Communication, not language. But surely, it is said, men communicate, and animals too communicate, without language. Yes,
Science of Thought, p. 35.
they certainly do, we all do, some more, others less successfully. The Polynesians, as Chamisso ? tells us in his charming Voyage round the world (1815-1818), are sparing of words, and a wink often takes the place of a long speech. Perhaps it does so even among less savage races. They do not even say Yes, when they can help it, but only move their brow. It is only to a stranger that they will say Inga, yes. But such communication is not thought, if we use our words properly.
I go even a step further, and maintain that we are so made that, whether we like it or not, we must show by outward signs what passes within us. There are few people who can so repress their emotions as not to let others see when they are angry or happy. We blush, we tremble, we frown, we pout, we grin, we laugh, we smile, and what can be more tell-tale, and sometimes more eloquent, than these involuntary signs? I have no doubt that animals betray their feelings by similar signs, and that these signs are understood by their fellow-creatures. You have only to disturb an ant-hill, and see what happens. A number of ants will run away on their beaten tracks, they will stop every ant they meet, and every ant, after having been touched and communicated with, will run to the ant-hill to render help with the same alacrity with which a member of the fire-brigade runs towards the place of conflagration after hearing the bugle in the street. We cannot understand how it is done, but that little head of an ant, not larger than the head of a pin, must have been able to express terror and implore help, even as a dog will run up to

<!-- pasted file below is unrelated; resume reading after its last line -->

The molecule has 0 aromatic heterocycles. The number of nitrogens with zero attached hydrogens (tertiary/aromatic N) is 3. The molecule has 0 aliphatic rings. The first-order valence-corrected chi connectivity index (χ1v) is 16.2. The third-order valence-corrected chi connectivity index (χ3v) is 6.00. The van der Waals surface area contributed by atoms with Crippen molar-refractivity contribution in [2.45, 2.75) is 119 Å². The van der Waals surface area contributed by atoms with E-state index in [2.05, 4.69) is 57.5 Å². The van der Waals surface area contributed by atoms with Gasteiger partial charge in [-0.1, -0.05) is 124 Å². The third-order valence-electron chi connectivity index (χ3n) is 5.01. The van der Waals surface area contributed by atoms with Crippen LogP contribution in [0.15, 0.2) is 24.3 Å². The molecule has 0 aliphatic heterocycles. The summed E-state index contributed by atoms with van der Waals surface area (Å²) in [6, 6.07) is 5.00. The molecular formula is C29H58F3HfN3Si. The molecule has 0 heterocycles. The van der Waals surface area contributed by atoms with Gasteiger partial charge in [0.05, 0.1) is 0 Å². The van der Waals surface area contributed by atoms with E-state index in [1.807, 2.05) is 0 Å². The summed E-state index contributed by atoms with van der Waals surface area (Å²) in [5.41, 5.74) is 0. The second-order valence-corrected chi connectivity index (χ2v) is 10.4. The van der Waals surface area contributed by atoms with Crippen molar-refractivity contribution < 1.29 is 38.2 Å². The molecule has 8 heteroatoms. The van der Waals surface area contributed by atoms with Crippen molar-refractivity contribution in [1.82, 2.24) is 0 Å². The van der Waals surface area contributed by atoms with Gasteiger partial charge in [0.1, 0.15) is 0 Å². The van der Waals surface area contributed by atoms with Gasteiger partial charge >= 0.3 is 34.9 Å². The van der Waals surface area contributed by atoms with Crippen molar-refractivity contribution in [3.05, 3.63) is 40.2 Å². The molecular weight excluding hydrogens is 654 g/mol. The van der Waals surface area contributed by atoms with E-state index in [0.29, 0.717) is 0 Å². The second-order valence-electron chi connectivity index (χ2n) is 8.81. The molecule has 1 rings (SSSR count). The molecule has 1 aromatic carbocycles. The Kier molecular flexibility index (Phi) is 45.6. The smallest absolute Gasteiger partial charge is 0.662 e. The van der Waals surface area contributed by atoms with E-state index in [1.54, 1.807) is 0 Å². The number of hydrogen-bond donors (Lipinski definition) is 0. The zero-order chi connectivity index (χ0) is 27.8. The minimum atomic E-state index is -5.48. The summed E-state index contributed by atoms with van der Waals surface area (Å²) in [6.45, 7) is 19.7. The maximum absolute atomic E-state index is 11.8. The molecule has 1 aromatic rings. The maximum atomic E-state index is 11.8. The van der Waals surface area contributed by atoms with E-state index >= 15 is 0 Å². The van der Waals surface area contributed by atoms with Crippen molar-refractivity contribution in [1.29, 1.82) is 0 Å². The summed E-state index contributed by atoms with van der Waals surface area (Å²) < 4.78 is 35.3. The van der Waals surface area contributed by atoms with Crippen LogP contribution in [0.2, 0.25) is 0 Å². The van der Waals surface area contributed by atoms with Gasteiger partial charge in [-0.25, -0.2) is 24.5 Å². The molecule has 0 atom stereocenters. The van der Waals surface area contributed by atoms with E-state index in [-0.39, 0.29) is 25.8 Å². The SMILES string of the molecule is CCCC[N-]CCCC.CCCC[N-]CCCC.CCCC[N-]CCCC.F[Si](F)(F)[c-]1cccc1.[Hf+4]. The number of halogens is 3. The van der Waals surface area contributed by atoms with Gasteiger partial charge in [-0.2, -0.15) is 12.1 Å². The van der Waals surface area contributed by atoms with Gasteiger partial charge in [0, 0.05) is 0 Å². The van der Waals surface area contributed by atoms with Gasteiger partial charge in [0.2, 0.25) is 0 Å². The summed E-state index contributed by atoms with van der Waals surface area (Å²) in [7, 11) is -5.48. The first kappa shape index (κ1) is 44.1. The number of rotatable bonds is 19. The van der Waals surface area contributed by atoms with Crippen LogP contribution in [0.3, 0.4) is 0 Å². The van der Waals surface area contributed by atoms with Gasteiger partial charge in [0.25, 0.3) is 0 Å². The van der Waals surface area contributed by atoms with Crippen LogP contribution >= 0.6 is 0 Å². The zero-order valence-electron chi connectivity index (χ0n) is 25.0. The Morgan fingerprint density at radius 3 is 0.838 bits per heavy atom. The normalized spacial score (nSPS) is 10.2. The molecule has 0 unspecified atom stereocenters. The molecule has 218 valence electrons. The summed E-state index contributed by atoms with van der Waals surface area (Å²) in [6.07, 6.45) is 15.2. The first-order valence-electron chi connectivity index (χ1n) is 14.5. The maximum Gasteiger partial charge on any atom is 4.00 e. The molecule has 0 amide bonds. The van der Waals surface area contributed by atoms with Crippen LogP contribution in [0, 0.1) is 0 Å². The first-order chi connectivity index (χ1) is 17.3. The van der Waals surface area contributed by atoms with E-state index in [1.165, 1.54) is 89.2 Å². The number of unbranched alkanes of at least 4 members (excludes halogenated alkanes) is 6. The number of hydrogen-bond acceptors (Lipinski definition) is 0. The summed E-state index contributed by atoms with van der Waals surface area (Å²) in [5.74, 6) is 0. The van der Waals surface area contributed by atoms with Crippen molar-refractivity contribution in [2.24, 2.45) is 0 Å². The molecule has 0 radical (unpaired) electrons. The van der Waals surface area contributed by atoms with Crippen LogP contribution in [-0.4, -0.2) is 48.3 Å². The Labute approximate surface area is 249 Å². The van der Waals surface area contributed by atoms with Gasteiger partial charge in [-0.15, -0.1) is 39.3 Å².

Chamisso's Werke, vol. i. p. 357.
you and express in his face terror, and by his motions implore your help. But when will people learn that emotions are not thoughts, and that if we call anger or joy thought, we simply muddle our own thoughts and confound our own language ?
I believe that some of these involuntary manifestations of our feelings may in time lead to intentional gestures; and we know from pantomimes, also from communications that are said to take place in America and Australia between tribes speaking different languages, that this gesture-language may be brought to a very high degree of perfection. But we must not forget that in all cases where this communication by means of gestures has been observed, the parties concerned are each in possession of a real language, that in fact they think first in their own conceptual language and then translate their thoughts back into pantomimel.
The subject, however, is curious, and deserves more study than it has hitherto received. We imagine we can understand why a person kneeling down is supposed to implore mercy, why another shaking his fist is supposed to say, Stand off! But these gestures, as used in different countries, have not always the same meaning, and even the expressive
1 In the island of Gomera, one of the islands of the Canary Archipelago, people communicate by means of a whistling language. The island is traversed by many deep ravines and gullies which run out in all directions from the central plateau. They are not bridged, and can often only be crossed with great difficulty, so that people who really live very near to each other in a straight line have to make a circuit of hours when they wish to meet. Whistling has therefore become an excellent means of communication, and has gradually assumed the proportions of a true substitute for speech. But what they whistle is their own language.